The mission seemed so clear two weeks ago. Posters and magazines of LSU running back Leonard Fournette were littered across the Gators’ locker room. Various Florida players vowed to stop him in interviews with the media and to each other. And based on the pure talent level and past productivity we’ve seen out of them, there was reason to believe that it would happen.
But not only did it not happen, Florida’s defense failed to stop LSU’s offense at all. Not only did Leonard Fournette tally a healthy 180 yards on 31 carries, but the Gators’ secondary got burned on multiple deep passing plays and made Brandon Harris look better than he is. This all added up to an unheard of 28 points and 288 yards allowed in the second quarter, which directly led to a 35-28 loss.
Luckily, that loss didn’t matter. Florida still controls its own destiny to the SEC Championship Game, and can basically clinch it with a win over Georgia. Please, spare me the Broadway spectacle of an argument that Vanderbilt is still mathematically alive; the Commodores would have to beat Florida, Texas A&M, Tennessee and Kentucky, and Florida would have to lose to both Vanderbilt and South Carolina. To Vanderbilt, I say: good luck on getting any of those things to happen. A win here and the Gators go to Atlanta. Book it.
But getting that win is going to require more than just an improved performance from Treon Harris. Florida’s defense got slugged in the jaw last week, and now they’ve got to respond.
The good news is that even with Nick Chubb, Georgia’s offense did not present such a Fournette-level foreboding threat to beat Florida. Now that they don’t have Chubb anymore, the Bulldogs are really in trouble offensively. They’re going to have to use Sony Michel and Keith Marshall to try to establish a ground game, and while both are certainly SEC level backs, neither presents the problem of having to base your entire defensive game plan around stopping them like Chubb did. Georgia has one receiver of decent caliber in Malcolm Mitchell (505 yards), but beyond him, it’s shaky; their next leading receiver, Isaiah McKenzie has just 203 receiving yards. Of course, this is merely a correlation with the type of quarterback play the Dawgs have been getting out of Greyson Lambert, whose decision making in the pocket is questionable at best and has a tendency to panic when faced with heavy pressure. And while Brandon Harris is similarly ineffective as a QB, at least he can run away and buy time… and Lambert cannot.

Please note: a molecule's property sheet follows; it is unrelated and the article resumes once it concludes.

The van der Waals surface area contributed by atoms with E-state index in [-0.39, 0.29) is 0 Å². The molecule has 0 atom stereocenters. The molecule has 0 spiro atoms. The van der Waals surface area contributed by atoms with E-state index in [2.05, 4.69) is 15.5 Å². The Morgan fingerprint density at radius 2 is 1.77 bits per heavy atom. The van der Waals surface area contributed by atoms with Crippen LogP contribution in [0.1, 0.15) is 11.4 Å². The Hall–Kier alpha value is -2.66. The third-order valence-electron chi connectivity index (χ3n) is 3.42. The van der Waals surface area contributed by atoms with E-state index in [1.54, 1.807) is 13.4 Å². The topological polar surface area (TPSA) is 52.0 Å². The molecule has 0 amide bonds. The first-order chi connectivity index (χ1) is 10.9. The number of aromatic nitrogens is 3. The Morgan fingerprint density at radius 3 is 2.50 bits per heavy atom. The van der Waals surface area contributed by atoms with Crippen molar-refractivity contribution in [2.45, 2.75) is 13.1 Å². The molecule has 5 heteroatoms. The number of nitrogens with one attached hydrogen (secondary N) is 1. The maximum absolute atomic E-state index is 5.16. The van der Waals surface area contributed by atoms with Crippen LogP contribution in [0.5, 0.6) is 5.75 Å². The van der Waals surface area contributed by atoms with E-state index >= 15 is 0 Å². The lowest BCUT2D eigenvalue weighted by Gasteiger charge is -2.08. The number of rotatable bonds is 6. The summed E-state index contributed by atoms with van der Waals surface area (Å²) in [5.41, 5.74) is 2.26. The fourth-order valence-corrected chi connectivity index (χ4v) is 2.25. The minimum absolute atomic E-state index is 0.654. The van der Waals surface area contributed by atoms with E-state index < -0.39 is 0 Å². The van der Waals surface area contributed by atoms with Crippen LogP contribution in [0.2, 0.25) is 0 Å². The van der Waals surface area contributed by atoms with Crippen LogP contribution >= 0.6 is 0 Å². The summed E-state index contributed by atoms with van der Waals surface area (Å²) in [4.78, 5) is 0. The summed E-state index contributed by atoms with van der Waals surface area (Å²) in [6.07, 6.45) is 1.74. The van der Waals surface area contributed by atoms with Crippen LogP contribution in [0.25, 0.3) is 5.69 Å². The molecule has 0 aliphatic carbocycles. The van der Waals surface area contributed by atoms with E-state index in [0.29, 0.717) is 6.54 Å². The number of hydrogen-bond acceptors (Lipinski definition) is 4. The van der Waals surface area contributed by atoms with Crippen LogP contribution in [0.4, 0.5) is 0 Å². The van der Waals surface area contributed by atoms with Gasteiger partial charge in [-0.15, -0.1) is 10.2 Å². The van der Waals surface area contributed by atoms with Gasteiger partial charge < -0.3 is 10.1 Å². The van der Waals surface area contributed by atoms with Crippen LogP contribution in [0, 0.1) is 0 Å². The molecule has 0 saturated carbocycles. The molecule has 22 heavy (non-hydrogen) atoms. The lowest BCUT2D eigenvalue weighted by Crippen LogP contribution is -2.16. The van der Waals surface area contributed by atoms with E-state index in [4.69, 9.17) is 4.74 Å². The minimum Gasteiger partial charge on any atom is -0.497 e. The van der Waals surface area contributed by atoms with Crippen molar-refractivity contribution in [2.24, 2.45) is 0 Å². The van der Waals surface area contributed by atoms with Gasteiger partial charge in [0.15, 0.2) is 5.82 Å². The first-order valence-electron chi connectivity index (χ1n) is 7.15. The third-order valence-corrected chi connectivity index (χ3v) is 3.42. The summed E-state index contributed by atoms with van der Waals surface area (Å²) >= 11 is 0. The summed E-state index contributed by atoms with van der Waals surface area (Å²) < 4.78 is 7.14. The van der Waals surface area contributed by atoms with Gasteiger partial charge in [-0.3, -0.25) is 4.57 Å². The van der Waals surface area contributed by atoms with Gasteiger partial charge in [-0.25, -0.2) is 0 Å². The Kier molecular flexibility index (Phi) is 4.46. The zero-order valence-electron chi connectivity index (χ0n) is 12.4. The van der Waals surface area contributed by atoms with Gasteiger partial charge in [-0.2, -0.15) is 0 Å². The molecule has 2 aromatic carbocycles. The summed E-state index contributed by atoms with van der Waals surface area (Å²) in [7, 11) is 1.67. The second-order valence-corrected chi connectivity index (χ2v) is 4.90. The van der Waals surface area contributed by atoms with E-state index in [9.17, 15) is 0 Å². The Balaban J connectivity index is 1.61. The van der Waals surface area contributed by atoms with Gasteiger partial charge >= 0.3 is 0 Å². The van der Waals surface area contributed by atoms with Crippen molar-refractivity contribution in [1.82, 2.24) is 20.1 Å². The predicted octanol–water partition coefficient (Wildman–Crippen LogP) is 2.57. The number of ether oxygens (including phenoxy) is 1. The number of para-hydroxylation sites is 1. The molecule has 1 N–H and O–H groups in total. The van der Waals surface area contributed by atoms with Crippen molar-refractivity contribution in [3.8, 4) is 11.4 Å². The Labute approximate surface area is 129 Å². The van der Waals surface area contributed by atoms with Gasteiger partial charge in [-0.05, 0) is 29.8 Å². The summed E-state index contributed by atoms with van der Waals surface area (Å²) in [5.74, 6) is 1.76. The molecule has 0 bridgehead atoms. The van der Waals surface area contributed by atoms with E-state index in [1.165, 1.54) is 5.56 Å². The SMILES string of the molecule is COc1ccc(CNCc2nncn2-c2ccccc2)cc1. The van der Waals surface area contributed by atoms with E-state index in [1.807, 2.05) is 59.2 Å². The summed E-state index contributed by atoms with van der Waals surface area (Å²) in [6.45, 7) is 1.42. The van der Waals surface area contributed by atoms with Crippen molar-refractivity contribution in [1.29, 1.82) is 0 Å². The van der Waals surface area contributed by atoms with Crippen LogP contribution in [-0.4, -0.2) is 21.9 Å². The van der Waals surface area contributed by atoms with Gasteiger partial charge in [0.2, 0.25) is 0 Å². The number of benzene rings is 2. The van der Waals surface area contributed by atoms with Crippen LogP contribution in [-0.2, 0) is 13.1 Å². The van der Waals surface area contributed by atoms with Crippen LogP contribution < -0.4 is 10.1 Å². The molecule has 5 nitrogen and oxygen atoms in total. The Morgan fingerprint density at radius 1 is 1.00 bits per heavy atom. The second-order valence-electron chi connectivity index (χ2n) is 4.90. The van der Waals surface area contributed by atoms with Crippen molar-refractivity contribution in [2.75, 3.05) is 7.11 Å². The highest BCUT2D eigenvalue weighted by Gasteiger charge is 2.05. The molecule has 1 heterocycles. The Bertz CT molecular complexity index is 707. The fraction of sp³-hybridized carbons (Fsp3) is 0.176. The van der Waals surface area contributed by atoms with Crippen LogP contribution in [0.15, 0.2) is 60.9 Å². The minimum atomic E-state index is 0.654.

So yes, this Gator defense has a decidedly easier task this week against Georgia than they did against LSU. When you have a unit that’s hurting, and even embarrassed, giving them a less problematic opponent to erase their frustrating on with the promise that a win will send them to their first SEC Championship Game is just the tonic.
That means make tackles in the open field. That means get push in the trenches and invade the backfield to blow up running plays. That means be smart in pass coverage, and not jumping routes impatiently. That means doing all the little things they were recruited to Florida to do.
Here’s hoping this NFL talent laden defense does all the things they’re supposed to do, and keeps that LSU game in the back of their mind, with a trip to Atlanta in the front.